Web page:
Omani activist's family stopped from travelling

Omani activist's family stopped from travelling
A human rights activist has been targeted by the state for harassment, and now sees his family banned from travel.
2 min read
14 February, 2017
Mohammed al Fazari is a vocal critic of the country’s government [Wikimedia Commons]

Oman has banned the family of a human rights activist from travelling outside the country. Mohammed al Fazari, a blogger and civil rights defender, is a vocal critic of the country’s government and Sultan Qaboos bin Said.

At the end of January Omani authorities prevented Fazari’s wife, his three-year-old daughter and his one-year-old son from leaving the country and took their passports, but gave no reason for their treatment.

The family were told to report to police in Muscat before they could travel, meaning they cannot join Fazari where he has sought asylum in the UK.

“Imposing an arbitrary travel ban against an activist’s family suggests an intent to intimidate activists and to silence dissent,” said Joe Stork, deputy Middle East director at Human Rights Watch.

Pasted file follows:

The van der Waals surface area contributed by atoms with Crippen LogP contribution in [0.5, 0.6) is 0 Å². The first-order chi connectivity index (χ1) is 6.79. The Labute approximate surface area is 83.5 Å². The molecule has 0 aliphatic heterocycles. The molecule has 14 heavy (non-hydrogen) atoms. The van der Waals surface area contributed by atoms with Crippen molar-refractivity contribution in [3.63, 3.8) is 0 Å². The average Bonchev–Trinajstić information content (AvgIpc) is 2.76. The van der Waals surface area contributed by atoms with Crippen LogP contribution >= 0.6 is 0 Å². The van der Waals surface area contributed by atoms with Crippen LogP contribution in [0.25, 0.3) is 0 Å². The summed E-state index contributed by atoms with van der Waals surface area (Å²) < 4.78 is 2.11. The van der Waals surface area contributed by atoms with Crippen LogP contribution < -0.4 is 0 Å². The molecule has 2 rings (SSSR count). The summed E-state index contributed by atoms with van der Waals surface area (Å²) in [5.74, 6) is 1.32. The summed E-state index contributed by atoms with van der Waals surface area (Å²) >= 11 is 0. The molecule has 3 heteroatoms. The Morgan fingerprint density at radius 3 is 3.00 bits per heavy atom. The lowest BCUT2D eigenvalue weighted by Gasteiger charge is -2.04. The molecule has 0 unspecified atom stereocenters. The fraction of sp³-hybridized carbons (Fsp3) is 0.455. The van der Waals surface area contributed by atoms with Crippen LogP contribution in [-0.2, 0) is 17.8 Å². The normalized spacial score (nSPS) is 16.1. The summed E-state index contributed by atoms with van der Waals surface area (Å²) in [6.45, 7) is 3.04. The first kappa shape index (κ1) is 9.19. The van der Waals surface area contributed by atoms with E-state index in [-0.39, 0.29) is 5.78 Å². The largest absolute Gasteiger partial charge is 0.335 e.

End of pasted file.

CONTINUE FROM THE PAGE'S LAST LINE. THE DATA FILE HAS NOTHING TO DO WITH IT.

“Oman should stop targeting activists for their peaceful activism, but instead it appears to be extending the harassment to their families.”

There is a pattern of harassment against Fazari, the founder and editor-in-chief of Mowatin magazine, which has been documented by Human Rights Watch.

Authorities arrested Fazari during a June 2012 operation that rounded up several bloggers and activists. He was held in solitary confinement and tried on trumped charges, including “insulting the Sultan.” He was freed in March 2013 following a royal pardon.

Fazari was arrested again in August 2014, held for six days without any contact to the outside world, and then released without charge. In December 2014, police stopped him at Muscat airport and confiscated his passport and identity card.

Despite a travel ban, Fazari managed to seek asylum in the UK in July 2015. Police then arrested his brother, Mahmoud, kept him for three weeks, and then released him without charge.

The Arab Charter on Human Rights, to which Oman is a signatory, guarantees the right to freedom of movement. Article 27 of the charter states that, “no citizen shall be arbitrarily or unlawfully prevented from leaving any Arab country, including his own.” The travel ban imposed on Fazari’s family is in clear violation of this charter, says HRW.

Since the 2011 popular uprisings in Oman and the Arab region, Omani security forces have harassed and prosecuted activists and critics on vague charges such as “insulting the Sultan” and “undermining the prestige of the state,” the rights group added.